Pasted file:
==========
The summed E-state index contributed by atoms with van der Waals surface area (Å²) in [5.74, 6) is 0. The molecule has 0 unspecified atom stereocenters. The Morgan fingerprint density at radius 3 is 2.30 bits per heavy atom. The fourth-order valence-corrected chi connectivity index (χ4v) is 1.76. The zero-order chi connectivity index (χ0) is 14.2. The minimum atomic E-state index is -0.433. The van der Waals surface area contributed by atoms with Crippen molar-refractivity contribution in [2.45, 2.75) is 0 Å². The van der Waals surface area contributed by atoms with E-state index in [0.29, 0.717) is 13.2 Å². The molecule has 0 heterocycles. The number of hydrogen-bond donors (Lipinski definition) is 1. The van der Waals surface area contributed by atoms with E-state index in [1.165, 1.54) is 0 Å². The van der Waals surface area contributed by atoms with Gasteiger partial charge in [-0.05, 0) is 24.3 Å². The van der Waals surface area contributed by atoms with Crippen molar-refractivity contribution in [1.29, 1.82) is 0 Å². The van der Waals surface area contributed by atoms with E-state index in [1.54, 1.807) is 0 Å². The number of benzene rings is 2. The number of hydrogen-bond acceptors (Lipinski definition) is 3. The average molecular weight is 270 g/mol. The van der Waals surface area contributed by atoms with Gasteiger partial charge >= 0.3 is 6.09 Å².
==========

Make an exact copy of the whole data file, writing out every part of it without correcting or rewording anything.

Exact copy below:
The summed E-state index contributed by atoms with van der Waals surface area (Å²) in [5.74, 6) is 0. The molecule has 0 unspecified atom stereocenters. The Morgan fingerprint density at radius 3 is 2.30 bits per heavy atom. The fourth-order valence-corrected chi connectivity index (χ4v) is 1.76. The zero-order chi connectivity index (χ0) is 14.2. The minimum atomic E-state index is -0.433. The van der Waals surface area contributed by atoms with Crippen molar-refractivity contribution in [2.45, 2.75) is 0 Å². The van der Waals surface area contributed by atoms with E-state index in [0.29, 0.717) is 13.2 Å². The molecule has 0 heterocycles. The number of hydrogen-bond donors (Lipinski definition) is 1. The van der Waals surface area contributed by atoms with E-state index in [1.165, 1.54) is 0 Å². The van der Waals surface area contributed by atoms with Gasteiger partial charge in [-0.05, 0) is 24.3 Å². The van der Waals surface area contributed by atoms with Crippen molar-refractivity contribution in [1.29, 1.82) is 0 Å². The van der Waals surface area contributed by atoms with E-state index in [1.54, 1.807) is 0 Å². The number of benzene rings is 2. The number of hydrogen-bond acceptors (Lipinski definition) is 3. The average molecular weight is 270 g/mol. The van der Waals surface area contributed by atoms with Gasteiger partial charge >= 0.3 is 6.09 Å².